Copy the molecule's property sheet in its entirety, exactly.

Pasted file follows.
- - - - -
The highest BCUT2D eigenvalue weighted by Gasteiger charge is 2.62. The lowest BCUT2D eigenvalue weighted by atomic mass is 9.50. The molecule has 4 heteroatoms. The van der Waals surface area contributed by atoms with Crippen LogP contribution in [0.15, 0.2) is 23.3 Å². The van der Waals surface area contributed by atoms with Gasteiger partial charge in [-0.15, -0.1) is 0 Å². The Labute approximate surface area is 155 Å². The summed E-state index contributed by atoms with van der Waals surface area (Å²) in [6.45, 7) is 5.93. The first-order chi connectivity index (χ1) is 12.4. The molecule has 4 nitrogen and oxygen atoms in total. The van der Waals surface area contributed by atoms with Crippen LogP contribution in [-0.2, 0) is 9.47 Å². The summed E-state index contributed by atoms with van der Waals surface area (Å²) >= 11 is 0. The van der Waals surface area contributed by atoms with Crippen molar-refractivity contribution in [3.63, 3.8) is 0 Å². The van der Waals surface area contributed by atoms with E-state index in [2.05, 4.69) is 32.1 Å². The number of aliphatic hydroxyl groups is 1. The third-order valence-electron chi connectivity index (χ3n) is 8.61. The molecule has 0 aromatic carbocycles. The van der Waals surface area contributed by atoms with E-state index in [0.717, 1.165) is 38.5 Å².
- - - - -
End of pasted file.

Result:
The highest BCUT2D eigenvalue weighted by Gasteiger charge is 2.62. The lowest BCUT2D eigenvalue weighted by atomic mass is 9.50. The molecule has 4 heteroatoms. The van der Waals surface area contributed by atoms with Crippen LogP contribution in [0.15, 0.2) is 23.3 Å². The van der Waals surface area contributed by atoms with Gasteiger partial charge in [-0.15, -0.1) is 0 Å². The Labute approximate surface area is 155 Å². The summed E-state index contributed by atoms with van der Waals surface area (Å²) in [6.45, 7) is 5.93. The first-order chi connectivity index (χ1) is 12.4. The molecule has 4 nitrogen and oxygen atoms in total. The van der Waals surface area contributed by atoms with Crippen LogP contribution in [-0.2, 0) is 9.47 Å². The summed E-state index contributed by atoms with van der Waals surface area (Å²) >= 11 is 0. The van der Waals surface area contributed by atoms with Crippen molar-refractivity contribution in [3.63, 3.8) is 0 Å². The van der Waals surface area contributed by atoms with E-state index in [2.05, 4.69) is 32.1 Å². The number of aliphatic hydroxyl groups is 1. The third-order valence-electron chi connectivity index (χ3n) is 8.61. The molecule has 0 aromatic carbocycles. The van der Waals surface area contributed by atoms with E-state index in [0.717, 1.165) is 38.5 Å².